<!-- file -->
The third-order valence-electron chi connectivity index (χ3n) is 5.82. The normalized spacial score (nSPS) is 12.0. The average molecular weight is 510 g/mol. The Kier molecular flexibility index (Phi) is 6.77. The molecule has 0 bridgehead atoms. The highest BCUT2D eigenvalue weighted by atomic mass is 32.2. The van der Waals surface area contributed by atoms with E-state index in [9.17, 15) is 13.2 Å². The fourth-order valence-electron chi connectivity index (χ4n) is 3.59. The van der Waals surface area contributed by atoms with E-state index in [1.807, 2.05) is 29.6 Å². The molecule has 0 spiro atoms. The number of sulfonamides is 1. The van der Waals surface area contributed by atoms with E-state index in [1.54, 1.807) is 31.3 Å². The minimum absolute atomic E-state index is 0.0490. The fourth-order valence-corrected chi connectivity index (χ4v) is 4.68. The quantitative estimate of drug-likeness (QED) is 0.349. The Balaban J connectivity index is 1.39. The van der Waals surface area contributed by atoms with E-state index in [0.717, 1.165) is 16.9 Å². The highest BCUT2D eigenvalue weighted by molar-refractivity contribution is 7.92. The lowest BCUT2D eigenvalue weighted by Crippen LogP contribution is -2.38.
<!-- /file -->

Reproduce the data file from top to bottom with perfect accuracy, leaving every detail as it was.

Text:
The third-order valence-electron chi connectivity index (χ3n) is 5.82. The normalized spacial score (nSPS) is 12.0. The average molecular weight is 510 g/mol. The Kier molecular flexibility index (Phi) is 6.77. The molecule has 0 bridgehead atoms. The highest BCUT2D eigenvalue weighted by atomic mass is 32.2. The van der Waals surface area contributed by atoms with E-state index in [9.17, 15) is 13.2 Å². The fourth-order valence-electron chi connectivity index (χ4n) is 3.59. The van der Waals surface area contributed by atoms with E-state index in [1.807, 2.05) is 29.6 Å². The molecule has 0 spiro atoms. The number of sulfonamides is 1. The van der Waals surface area contributed by atoms with E-state index in [1.54, 1.807) is 31.3 Å². The minimum absolute atomic E-state index is 0.0490. The fourth-order valence-corrected chi connectivity index (χ4v) is 4.68. The quantitative estimate of drug-likeness (QED) is 0.349. The Balaban J connectivity index is 1.39. The van der Waals surface area contributed by atoms with E-state index in [0.717, 1.165) is 16.9 Å². The highest BCUT2D eigenvalue weighted by molar-refractivity contribution is 7.92. The lowest BCUT2D eigenvalue weighted by Crippen LogP contribution is -2.38.